Abstract

Kaernbach, C., Schröger, E., & Gunter, T. C. (1998). Human event-related brain potentials to auditory periodic noise stimuli. Neuroscience Letters, 242(1), 17-20.

Human event-related brain potentials to auditory periodic noise stimuli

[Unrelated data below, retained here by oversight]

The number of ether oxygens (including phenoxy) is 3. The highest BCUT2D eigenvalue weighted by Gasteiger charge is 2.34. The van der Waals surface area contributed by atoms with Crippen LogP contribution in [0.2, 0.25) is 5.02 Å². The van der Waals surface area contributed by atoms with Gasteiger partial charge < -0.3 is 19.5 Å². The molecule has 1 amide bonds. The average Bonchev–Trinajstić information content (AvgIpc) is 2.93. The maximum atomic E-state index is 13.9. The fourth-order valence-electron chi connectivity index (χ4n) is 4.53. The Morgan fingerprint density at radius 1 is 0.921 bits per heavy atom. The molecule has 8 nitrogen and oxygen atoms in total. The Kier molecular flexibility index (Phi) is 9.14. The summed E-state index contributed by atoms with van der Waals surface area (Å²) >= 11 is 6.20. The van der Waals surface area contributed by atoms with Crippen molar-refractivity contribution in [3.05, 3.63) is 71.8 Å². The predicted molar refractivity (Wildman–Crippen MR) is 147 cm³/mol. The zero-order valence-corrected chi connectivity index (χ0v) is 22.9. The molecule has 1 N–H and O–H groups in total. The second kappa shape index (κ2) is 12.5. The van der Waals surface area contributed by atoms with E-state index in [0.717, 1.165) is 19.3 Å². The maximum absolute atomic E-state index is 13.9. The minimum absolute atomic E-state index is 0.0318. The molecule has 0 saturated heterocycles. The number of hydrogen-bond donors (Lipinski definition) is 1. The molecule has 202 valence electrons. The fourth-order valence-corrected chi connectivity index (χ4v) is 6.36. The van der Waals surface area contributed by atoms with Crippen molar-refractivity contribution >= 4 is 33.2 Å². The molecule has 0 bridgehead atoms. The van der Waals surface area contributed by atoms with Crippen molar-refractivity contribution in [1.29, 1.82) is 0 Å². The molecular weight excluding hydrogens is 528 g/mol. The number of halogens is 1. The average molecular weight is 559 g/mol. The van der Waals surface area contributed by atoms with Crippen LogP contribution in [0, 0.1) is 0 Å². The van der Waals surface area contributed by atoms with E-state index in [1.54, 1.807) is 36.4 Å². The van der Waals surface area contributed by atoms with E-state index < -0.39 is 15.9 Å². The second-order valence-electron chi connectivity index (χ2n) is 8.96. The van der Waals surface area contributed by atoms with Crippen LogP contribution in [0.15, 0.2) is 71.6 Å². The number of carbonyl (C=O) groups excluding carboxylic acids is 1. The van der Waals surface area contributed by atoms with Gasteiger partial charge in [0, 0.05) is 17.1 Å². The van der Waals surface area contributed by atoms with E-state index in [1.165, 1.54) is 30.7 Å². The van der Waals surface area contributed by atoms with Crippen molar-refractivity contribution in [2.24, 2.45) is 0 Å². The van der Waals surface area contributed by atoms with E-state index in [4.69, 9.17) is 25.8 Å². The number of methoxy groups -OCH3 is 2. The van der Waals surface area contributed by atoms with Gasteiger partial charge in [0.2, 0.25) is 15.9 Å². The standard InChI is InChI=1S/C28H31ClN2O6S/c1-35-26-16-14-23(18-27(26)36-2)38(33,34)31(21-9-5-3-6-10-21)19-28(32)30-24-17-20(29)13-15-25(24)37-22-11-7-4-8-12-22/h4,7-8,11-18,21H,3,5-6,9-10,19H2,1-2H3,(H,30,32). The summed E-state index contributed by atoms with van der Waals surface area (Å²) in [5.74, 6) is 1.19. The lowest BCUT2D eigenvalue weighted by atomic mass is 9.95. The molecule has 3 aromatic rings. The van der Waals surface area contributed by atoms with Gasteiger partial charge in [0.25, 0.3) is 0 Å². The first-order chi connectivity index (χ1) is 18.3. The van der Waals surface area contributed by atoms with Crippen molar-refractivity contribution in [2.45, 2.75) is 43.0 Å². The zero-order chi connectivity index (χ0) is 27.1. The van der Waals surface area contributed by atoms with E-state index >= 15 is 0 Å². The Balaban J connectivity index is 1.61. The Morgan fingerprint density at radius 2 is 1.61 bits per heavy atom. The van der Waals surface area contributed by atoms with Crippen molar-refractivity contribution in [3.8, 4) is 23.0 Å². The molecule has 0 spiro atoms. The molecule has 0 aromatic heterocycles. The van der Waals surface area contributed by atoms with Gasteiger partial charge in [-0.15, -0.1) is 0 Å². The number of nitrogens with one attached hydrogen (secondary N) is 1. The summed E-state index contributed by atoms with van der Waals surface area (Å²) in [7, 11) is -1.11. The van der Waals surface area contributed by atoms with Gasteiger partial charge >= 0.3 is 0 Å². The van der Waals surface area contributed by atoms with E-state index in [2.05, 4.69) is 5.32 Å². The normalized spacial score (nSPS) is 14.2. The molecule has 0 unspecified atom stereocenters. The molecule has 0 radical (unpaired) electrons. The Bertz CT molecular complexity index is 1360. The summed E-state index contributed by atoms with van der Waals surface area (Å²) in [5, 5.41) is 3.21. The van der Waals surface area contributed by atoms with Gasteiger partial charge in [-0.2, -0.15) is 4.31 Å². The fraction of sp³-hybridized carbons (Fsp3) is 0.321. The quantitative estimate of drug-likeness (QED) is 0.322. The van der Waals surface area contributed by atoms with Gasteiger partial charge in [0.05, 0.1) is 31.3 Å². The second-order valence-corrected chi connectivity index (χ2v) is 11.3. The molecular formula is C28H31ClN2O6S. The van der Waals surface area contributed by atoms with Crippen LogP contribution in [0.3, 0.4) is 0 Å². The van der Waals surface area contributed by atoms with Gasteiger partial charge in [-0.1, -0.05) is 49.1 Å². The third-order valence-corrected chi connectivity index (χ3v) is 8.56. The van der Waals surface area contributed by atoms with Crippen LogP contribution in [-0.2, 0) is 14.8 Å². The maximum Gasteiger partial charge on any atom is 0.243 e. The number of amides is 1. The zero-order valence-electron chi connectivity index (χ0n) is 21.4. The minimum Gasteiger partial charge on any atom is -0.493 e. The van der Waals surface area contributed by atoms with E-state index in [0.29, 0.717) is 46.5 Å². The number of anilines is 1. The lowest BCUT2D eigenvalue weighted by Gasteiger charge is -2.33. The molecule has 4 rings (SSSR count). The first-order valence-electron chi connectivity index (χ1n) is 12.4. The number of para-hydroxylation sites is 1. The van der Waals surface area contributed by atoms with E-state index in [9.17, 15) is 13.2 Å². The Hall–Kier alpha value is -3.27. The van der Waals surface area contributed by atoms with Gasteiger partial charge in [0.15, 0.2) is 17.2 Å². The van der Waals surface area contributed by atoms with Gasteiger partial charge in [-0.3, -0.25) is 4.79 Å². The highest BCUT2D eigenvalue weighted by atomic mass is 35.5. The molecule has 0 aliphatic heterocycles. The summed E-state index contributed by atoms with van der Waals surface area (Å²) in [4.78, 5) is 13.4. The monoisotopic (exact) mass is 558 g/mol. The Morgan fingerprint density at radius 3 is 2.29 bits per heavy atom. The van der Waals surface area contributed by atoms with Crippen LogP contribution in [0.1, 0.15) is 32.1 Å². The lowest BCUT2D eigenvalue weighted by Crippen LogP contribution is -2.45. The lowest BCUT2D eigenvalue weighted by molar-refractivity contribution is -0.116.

Periodic noise is perceived as different from ordinary non-repeating noise due to the involvement of echoic memory. Since this stimulus does not contain simple physical cues (such as onsets or spectral shape) that might obscure sensory memory interpretations, it is a valuable tool to study sensory memory functions. We demonstrated for the first time that the processing of periodic noise can be tapped by event-related brain potentials (ERPs). Human subjects received repeating segments of noise embedded in non-repeating noise. They were instructed to detect the periodicity inherent to the stimulation. We observed a central negativity time-locked on the periodic segment that correlated to the subjects behavioral performance in periodicity detection. It is argued that the ERP result indicates an enhancement of sensory-specific processing.



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